This past week, I read an article that’s been making its rounds on social media about a mother in London who won the “right” to murder her daughter. The judges were swayed by the claim that the daughter was in pain and just wanted to be at peace. Ironic, then, that the mother chose one of the most painful ways for her child to die, starving her for 14 days until she finally succumbed to the lack of nutrition and fluids. Nancy did not have a terminal disease, nor was she in some way injured so severely that there was no hope of her living. In fact, she was breathing on her own and not on life support. Rather, her mother sought to end her life simply because she was disabled, needing round the clock care and unable to talk or walk. This mother, and the judges who decided to play God with the life of this 12 year old child, made the decision that her life had less value than theirs did.
Talking with others about this article took me down the path of old memories. More specifically, reminiscing about my best friend, Joey. Joey had Tourettes syndrome, a disorder of the nervous system, which caused him a lot of pain, both emotionally and physically. The main symptom of Tourettes is tics, which involve unusual, repetitive, and uncontrollable movements and/or sounds, of which Joey’s were severe. He was, technically speaking, handicapped. He definitely had his moments that caused a lot of panic and hurt for those around him, but he also had a tremendous heart full of love for his friends. He was an amazing example of bravery through suffering and lived his “Life is Good” motto to the fullest each and every day, despite enduring near constant pain and unsuccessful brain surgery.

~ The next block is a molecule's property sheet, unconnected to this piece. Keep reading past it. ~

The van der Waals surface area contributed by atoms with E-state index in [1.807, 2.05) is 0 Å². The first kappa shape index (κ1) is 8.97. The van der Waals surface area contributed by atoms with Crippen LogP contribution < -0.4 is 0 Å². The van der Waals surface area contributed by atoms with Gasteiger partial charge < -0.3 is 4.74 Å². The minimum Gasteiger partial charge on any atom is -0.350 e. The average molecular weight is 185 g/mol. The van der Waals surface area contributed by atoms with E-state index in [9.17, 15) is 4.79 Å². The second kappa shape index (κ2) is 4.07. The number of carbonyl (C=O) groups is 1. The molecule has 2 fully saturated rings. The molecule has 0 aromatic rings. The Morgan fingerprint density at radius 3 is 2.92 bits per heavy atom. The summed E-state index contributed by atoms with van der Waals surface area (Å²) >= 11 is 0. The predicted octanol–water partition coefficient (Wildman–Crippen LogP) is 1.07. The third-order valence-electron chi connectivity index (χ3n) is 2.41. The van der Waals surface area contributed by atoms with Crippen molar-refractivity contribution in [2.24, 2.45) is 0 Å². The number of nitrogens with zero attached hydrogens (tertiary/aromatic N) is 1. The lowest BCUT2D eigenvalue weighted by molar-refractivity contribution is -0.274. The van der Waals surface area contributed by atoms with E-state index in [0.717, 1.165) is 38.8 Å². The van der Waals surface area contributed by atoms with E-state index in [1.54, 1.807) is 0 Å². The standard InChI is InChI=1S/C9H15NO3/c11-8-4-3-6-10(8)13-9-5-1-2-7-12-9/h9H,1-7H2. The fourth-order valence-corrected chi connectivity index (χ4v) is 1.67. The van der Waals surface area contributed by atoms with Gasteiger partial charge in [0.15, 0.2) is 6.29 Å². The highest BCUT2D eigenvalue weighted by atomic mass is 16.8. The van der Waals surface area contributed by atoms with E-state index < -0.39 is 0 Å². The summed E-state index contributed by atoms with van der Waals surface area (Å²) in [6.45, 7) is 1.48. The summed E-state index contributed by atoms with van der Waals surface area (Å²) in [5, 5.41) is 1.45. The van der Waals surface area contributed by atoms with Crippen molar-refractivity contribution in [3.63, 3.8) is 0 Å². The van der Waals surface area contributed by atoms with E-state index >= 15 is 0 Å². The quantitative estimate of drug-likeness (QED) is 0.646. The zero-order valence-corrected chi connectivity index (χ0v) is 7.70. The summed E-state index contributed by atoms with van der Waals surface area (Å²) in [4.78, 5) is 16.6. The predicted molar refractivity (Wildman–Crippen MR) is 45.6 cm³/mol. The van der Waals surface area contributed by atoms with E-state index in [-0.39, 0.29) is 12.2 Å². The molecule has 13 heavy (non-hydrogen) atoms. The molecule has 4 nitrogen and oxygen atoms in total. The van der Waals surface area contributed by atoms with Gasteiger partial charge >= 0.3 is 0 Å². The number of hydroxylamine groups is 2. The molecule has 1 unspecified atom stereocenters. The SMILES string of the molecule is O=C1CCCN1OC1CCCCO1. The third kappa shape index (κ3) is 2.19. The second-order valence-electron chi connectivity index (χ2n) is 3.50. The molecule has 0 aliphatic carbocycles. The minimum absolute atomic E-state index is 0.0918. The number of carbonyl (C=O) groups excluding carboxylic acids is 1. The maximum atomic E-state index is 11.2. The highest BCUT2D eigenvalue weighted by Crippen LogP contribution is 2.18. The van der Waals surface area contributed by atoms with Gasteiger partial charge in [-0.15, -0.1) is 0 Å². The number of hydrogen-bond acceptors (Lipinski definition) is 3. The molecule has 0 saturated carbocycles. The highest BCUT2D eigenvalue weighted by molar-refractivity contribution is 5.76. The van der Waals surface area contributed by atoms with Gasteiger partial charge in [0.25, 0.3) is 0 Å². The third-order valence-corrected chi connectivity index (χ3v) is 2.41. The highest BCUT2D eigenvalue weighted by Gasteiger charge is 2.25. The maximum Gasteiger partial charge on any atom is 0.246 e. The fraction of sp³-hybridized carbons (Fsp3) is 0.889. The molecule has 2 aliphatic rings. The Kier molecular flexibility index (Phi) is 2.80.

I remember many occasions sitting with him, holding his hand because his tics were bad and his head was already bruised and sometimes bleeding. Holding his hand didn’t often stop the tics, but it gave him some comfort and saved his swollen wrists and knuckles from additional pain. I remember rushing to the hospital to make sure he was okay after he’d totaled a car. Calling his parents in tears one night when I realized he’d taken off and no one had any idea where he had gone. Why? Why would someone be willing to go through upheaval and suffering that was not their own, for the sake of someone else? Because we all loved him so very much. We were willing to be there for him as much as we could and suffer with him if necessary, because his personality and his smile and his love for his family and friends made every moment of pain and hurt worth it.